Afterwards, the participants were given a guided tour of the museum and an extra focus was allotted to the interactive exhibitions and experiences offered by the museum. The topics Nature, History, and Art are covered in three different studios where visitors are invited to interact with the exhibitions and even touch the objects on display. Visitors to the museum are encouraged to touch the conserved animals in the nature room, dress up in historical costumes in the History room, and practise various art techniques in the Art room. Like the museum itself, these rooms are open for visitation free of charge and a member of the staff is present at all times to offer further information about the exhibited items. Apart from catering to the museum visitors, the educational staff also offers workshops for teachers. The participants were welcome to visit the general exhibition at the Ulster Museum after the guided tour.
Later, all of the participants met outside the museum for walk through Belfast. In the evening, the group was invited to a dinner hosted by Chris Bailey, former director of Northern Ireland Museums Council and Museum consultant, where they met people from the museum sector in North Ireland and together were able to discuss further all that they had learnt throughout the study visit. With the dinner, the official program of the study visit came to a close. However, most participants decided to visit the Titanic Museum at their own expense the following day.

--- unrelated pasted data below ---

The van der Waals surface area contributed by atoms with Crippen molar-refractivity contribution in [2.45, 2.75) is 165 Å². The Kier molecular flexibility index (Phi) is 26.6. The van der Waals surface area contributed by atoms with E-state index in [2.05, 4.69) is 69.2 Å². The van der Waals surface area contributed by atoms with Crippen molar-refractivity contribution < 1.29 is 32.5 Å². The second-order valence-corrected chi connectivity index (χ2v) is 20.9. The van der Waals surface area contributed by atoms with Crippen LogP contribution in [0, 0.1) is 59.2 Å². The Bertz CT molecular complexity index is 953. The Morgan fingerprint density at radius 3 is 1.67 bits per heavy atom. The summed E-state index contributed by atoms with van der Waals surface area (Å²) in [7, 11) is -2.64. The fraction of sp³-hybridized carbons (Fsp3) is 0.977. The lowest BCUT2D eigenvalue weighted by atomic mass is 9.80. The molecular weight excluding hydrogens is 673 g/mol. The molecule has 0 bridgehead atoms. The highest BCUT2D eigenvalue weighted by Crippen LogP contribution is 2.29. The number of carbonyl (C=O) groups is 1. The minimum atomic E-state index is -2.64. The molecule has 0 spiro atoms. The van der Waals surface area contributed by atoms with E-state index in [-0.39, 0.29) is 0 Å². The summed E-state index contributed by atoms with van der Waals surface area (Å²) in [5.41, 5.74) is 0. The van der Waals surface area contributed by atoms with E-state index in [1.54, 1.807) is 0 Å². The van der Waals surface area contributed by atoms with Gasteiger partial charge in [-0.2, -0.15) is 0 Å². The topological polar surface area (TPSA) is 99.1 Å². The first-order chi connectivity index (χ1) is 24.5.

This event was awarded with the European Year of Cultural Heritage Label, showing that the event supports the role of Europe’s cultural heritage and its importance to cultural diversity and intercultural dialogue. Learn more about obtaining the label from NEMO here.